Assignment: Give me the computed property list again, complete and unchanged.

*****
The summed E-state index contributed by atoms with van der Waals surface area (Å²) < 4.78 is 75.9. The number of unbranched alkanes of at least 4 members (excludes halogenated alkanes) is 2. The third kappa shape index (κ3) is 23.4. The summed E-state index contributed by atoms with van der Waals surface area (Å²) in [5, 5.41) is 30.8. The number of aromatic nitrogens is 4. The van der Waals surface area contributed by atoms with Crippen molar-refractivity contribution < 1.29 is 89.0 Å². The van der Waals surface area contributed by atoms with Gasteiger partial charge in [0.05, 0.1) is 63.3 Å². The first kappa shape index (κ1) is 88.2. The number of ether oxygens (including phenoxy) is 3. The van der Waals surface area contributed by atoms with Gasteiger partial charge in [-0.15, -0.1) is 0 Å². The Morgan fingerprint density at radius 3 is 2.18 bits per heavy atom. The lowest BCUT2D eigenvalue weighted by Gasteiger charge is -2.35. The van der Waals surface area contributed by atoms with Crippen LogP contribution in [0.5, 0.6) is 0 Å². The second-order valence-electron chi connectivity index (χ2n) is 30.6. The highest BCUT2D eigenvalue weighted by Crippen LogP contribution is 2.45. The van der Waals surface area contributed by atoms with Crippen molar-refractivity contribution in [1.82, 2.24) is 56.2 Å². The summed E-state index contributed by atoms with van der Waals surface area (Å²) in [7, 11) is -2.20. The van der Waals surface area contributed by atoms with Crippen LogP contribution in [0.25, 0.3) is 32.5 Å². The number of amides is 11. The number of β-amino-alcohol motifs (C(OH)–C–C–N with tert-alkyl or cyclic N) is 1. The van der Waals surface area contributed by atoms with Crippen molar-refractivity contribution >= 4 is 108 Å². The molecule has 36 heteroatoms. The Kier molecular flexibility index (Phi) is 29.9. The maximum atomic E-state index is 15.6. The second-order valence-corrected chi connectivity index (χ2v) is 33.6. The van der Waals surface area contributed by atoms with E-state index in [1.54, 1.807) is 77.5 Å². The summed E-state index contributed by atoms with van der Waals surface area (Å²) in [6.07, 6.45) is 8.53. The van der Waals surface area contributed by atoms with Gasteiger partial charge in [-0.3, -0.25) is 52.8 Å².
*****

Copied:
The summed E-state index contributed by atoms with van der Waals surface area (Å²) < 4.78 is 75.9. The number of unbranched alkanes of at least 4 members (excludes halogenated alkanes) is 2. The third kappa shape index (κ3) is 23.4. The summed E-state index contributed by atoms with van der Waals surface area (Å²) in [5, 5.41) is 30.8. The number of aromatic nitrogens is 4. The van der Waals surface area contributed by atoms with Crippen molar-refractivity contribution < 1.29 is 89.0 Å². The van der Waals surface area contributed by atoms with Gasteiger partial charge in [0.05, 0.1) is 63.3 Å². The first kappa shape index (κ1) is 88.2. The number of ether oxygens (including phenoxy) is 3. The van der Waals surface area contributed by atoms with Gasteiger partial charge in [-0.15, -0.1) is 0 Å². The Morgan fingerprint density at radius 3 is 2.18 bits per heavy atom. The lowest BCUT2D eigenvalue weighted by Gasteiger charge is -2.35. The van der Waals surface area contributed by atoms with Crippen LogP contribution in [0.5, 0.6) is 0 Å². The second-order valence-electron chi connectivity index (χ2n) is 30.6. The highest BCUT2D eigenvalue weighted by Crippen LogP contribution is 2.45. The van der Waals surface area contributed by atoms with Crippen molar-refractivity contribution in [1.82, 2.24) is 56.2 Å². The summed E-state index contributed by atoms with van der Waals surface area (Å²) in [7, 11) is -2.20. The van der Waals surface area contributed by atoms with Crippen LogP contribution in [0.25, 0.3) is 32.5 Å². The number of amides is 11. The number of β-amino-alcohol motifs (C(OH)–C–C–N with tert-alkyl or cyclic N) is 1. The van der Waals surface area contributed by atoms with Crippen molar-refractivity contribution >= 4 is 108 Å². The molecule has 36 heteroatoms. The Kier molecular flexibility index (Phi) is 29.9. The maximum atomic E-state index is 15.6. The second-order valence-corrected chi connectivity index (χ2v) is 33.6. The van der Waals surface area contributed by atoms with E-state index in [1.54, 1.807) is 77.5 Å². The summed E-state index contributed by atoms with van der Waals surface area (Å²) in [6.07, 6.45) is 8.53. The van der Waals surface area contributed by atoms with Gasteiger partial charge in [-0.3, -0.25) is 52.8 Å².